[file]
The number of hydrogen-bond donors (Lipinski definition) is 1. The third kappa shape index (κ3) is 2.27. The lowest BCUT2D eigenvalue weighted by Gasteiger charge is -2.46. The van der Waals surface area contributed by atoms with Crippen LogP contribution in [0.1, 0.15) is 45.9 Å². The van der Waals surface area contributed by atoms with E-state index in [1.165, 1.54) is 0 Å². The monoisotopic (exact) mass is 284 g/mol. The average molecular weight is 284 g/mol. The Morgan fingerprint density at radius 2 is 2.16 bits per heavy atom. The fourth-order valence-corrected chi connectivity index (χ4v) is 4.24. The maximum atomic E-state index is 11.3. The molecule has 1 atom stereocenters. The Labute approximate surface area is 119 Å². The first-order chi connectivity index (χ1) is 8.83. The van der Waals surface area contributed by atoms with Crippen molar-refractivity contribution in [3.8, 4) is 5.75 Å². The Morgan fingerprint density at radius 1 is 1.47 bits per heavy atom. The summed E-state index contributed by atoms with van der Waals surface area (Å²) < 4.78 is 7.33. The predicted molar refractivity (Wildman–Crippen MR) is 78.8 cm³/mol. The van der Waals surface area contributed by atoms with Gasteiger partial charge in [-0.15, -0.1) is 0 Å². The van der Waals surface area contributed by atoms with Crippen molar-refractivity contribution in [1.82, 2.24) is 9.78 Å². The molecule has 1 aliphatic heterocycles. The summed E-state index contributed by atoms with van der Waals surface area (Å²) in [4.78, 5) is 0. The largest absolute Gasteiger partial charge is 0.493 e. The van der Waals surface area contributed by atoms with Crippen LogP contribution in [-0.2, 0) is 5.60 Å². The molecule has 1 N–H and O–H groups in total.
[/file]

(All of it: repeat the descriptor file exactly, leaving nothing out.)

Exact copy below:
The number of hydrogen-bond donors (Lipinski definition) is 1. The third kappa shape index (κ3) is 2.27. The lowest BCUT2D eigenvalue weighted by Gasteiger charge is -2.46. The van der Waals surface area contributed by atoms with Crippen LogP contribution in [0.1, 0.15) is 45.9 Å². The van der Waals surface area contributed by atoms with E-state index in [1.165, 1.54) is 0 Å². The monoisotopic (exact) mass is 284 g/mol. The average molecular weight is 284 g/mol. The Morgan fingerprint density at radius 2 is 2.16 bits per heavy atom. The fourth-order valence-corrected chi connectivity index (χ4v) is 4.24. The maximum atomic E-state index is 11.3. The molecule has 1 atom stereocenters. The Labute approximate surface area is 119 Å². The first-order chi connectivity index (χ1) is 8.83. The van der Waals surface area contributed by atoms with Crippen molar-refractivity contribution in [3.8, 4) is 5.75 Å². The Morgan fingerprint density at radius 1 is 1.47 bits per heavy atom. The summed E-state index contributed by atoms with van der Waals surface area (Å²) < 4.78 is 7.33. The predicted molar refractivity (Wildman–Crippen MR) is 78.8 cm³/mol. The van der Waals surface area contributed by atoms with Gasteiger partial charge in [-0.15, -0.1) is 0 Å². The van der Waals surface area contributed by atoms with Crippen molar-refractivity contribution in [1.82, 2.24) is 9.78 Å². The molecule has 1 aliphatic heterocycles. The summed E-state index contributed by atoms with van der Waals surface area (Å²) in [4.78, 5) is 0. The largest absolute Gasteiger partial charge is 0.493 e. The van der Waals surface area contributed by atoms with Crippen LogP contribution in [-0.2, 0) is 5.60 Å². The molecule has 1 N–H and O–H groups in total.